Earnest money, also known as a good faith deposit, is compensation paid at the time a contract is signed. The deposit serves one primary purpose — it shows that the buyer is serious about following through on the contract. Usually, the subject comes up in real estate transactions, although it could potentially be used in other types of purchase agreements as well. In real estate contracts, it is not the same thing as a down payment, but it is often included as part of it.
In a classic example of the way in which earnest money is used, Party A agrees to buy a house from Party B. The two parties work out the purchase price, and they agree on a contract and sign it together. At the signing, Party A provides some amount of money, which is held by a broker. Once all of the financing and other issues have been dealt with, that money is bundled into the down payment, and Party A takes possession of the house.
From a buyer's point of view, this payment — along with a contract — indicates that he or she really does intend to buy the house. Once a contract has been signed, the seller isn't supposed to sell the house to someone else, but the seller might back out if a better deal comes up, even with the risk of potential penalties. When earnest money is involved, backing out becomes harder. For sellers, the money is a form of insurance, because most people are unwilling to walk away from their payment.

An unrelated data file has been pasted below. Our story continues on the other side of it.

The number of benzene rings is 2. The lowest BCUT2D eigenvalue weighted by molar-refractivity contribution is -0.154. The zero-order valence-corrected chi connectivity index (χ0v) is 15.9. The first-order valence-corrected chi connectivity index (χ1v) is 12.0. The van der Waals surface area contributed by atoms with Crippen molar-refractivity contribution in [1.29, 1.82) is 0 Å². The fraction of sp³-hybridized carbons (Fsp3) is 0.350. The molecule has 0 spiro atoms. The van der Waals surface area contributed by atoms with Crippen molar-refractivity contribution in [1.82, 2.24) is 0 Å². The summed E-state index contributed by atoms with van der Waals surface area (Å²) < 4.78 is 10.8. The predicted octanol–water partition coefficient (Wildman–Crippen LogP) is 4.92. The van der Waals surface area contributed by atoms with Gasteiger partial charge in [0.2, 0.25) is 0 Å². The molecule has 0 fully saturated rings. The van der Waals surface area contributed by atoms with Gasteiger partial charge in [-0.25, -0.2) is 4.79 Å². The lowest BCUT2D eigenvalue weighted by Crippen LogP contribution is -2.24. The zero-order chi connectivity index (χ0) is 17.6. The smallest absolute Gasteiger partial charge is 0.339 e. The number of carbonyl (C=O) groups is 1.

The value of earnest money associated with a purchase agreement varies. In some communities, people exchange a dollar, or a similarly low unit of currency, as a symbolic act. In other instances, people may be expected to put up 3% of the value of the contract. In all cases, the terms surrounding the money are spelled out in the contract — not just the amount that will be paid, but what will happen to that money if it is paid but the deal subsequently falls through. Buyers, for example, might want a refund clause in the event that they cannot get financing, while sellers may desire a forfeit clause so that if buyers walk away for a petty reason, the seller gets to hold on to that payment as compensation for his or her time.
The money is usually handled by a real estate agent or broker. It's generally unwise to issue it directly to the seller or to an unreliable third party, and real estate agents are usually happy to handle the payments. Buyers and sellers should be aware that money can potentially sit in escrow for a long time if the deal falls apart and the terms of the contract are unclear, and it may take a trip to court to release the money.
In some cultures, earnest money is known as lucky money and, by tradition, the seller gives it back to the buyer when the down payment is provided. The return of the funds is supposed to provide good luck in future endeavors and to foster good will between the buyer and seller.